A new law passed by Congress and signed last month by President Barack Obama stops predatory lenders from taking advantage of our troops. That’s good news for Virginia’s more than120,000 active-duty service members — more than any other state except California — but unfortunately it does nothing to protect veterans, and all other Virginians.

The Virginia legislature has an opportunity to act and correct this oversight. With a new governor and legislature on the ballot this November, Virginians should demand an end to predatory lending at triple-digit interest rates.

The Military Lending Act, recently expanded by the U.S. Congress, bans loans to service members and their families that exceed a 36 percent cap on interest and fees — effectively reining in the high-cost payday and auto title lending that has plagued military communities. About a third of all states go further and cap interest and fees for all borrowers at 36 percent a year, recognizing that the same predatory lenders who prey on servicemen and women are also active in low-income communities.

Virginia is not one of those states.

That means that for working Virginia families not currently in the military — including 750,000 veterans — state law still allows high-cost payday and auto title loans. As the name implies, payday loans generally last a few weeks, helping the most vulnerable make it to another payday. And yet it’s not unusual for payday lenders to charge as much as 300 percent annual interest, which means a one-month $300 loan could cost as much as $374.

Rather than becoming a safe harbor for the state’s more than 200 payday lending stores, Virginia lawmakers this year should extend the military’s ban on high-cost loans to all residents. Following the example of their neighbors in states like Maryland, North Carolina, and West Virginia, lawmakers can effectively end predatory lending by capping all interest and fees at 36 percent per year. With a new governor and legislature on the ballot this fall, voters deserve to know whether their elected officials will keep harboring lenders that have preyed on troops and civilians alike.

To Richmond’s credit, Virginia in 2009 did add some restrictions on payday loans and limited the interest rate on these loans to 36 percent annually, but lawmakers failed to address a loophole: State law also allows two additional fees, leading to an average annual rate of 282 percent in Virginia. The average credit card rate is far lower: currently 14 percent nationally, according to BankRate.com.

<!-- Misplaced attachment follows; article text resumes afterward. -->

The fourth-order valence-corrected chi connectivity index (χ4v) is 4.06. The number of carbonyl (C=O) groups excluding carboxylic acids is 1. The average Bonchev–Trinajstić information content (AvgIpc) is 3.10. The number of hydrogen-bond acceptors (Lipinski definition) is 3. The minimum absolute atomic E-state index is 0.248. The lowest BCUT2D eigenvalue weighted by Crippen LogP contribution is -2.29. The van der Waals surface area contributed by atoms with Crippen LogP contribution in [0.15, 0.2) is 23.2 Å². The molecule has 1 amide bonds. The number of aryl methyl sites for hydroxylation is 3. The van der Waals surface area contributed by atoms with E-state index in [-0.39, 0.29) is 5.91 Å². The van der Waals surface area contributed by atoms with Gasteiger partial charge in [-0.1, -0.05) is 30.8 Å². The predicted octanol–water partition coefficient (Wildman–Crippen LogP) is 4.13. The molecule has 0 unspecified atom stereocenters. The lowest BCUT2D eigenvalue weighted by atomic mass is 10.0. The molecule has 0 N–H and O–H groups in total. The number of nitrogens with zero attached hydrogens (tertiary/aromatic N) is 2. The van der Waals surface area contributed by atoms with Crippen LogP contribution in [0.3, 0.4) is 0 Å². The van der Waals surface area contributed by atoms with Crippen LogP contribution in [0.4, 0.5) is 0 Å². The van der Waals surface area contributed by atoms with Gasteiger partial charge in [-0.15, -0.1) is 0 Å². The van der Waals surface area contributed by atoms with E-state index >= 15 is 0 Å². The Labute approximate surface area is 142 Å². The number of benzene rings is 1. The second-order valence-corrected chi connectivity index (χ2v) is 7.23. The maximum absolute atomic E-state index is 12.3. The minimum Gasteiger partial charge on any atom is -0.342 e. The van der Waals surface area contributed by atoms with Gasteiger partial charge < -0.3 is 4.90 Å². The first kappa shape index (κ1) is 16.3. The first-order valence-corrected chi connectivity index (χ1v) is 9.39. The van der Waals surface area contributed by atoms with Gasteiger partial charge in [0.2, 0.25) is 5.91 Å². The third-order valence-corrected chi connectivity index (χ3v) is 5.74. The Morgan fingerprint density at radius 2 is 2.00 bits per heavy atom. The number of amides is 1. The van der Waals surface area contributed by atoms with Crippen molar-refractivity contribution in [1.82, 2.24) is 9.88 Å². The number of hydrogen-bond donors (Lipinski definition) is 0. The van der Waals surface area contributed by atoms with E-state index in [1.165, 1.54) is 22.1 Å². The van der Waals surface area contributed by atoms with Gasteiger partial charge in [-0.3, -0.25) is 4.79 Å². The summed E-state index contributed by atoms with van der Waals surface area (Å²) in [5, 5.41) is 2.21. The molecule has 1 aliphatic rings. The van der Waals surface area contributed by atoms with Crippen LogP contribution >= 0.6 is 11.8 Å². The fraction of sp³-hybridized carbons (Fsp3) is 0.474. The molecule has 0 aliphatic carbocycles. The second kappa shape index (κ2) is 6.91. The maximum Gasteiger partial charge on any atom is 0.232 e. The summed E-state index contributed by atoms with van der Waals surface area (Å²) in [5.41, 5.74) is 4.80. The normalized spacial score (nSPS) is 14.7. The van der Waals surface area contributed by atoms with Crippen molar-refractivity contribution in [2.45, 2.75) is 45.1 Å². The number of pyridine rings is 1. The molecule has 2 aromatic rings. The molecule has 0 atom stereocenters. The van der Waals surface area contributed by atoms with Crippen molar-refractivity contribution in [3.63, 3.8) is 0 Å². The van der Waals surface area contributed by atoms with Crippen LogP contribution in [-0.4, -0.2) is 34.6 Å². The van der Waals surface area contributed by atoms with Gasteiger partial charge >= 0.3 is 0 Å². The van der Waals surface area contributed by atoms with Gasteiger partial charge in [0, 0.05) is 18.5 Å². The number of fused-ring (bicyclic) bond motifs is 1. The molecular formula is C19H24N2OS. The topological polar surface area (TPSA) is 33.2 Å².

Virginia also allows auto-title loans, which involve handing over a car’s title and a spare set of keys in exchange for cash. If the loan is not repaid promptly, the car can be repossessed. In 2011, nearly 400 auto title lending stores issued more than 128,000 title loans in the state, at an average annual interest rate of 220 percent. More than 8,000 cars were repossessed for nonpayment.

Yes, there already exist laws requiring lenders to warn consumers that “a payday loan is not intended to meet long-term financial needs,” but these don’t go far enough. One in six white households and a third of minority Virginia households lack enough resources even to get by at the poverty line for three months if they lost their jobs, according to the Washington, D.C.-based Corporation for Enterprise Development.

Enabling them to dig an even deeper financial hole — and potentially lose hundreds of dollars or a usable car that can get them to work and appointments — doesn’t build financial responsibility, and can lead to greater dependence on government assistance in the future. And predatory lending doesn’t hurt only borrowers; criminologists have suggested that payday and auto title lenders increase property crime.

Curbing predatory lending is good policy with bipartisan political appeal. Georgia’s Republican attorney general, Sam Olens, last year issued cease-and-desist orders to what he called “unscrupulous” Internet payday lenders, stating that “there is no gray area.” And last Congress, Sen. Richard J. Durbin (D-Ill.) sponsored a bill that would extend the Military Lending Act’s 36 percent annual interest cap to all borrowers nationwide.

Neither of Virginia’s senators co-sponsored it.

A bill protecting our troops from predatory lending somehow made it through Washington gridlock to become law. But voters need to see more leadership from Richmond if we want these protections extended to the rest of Virginians. A gubernatorial candidate looking to distinguish himself come November should vow to join the growing number of other states in protecting consumers from predatory lenders.

Joe Valenti is director of asset building at the Center for American Progress; contact him at jvalenti@americanprogress.org. Lawrence J. Korb is a senior fellow at the Center for American Progress and a former assistant secretary of defense; contact him at lkorb@americanprogress.org.

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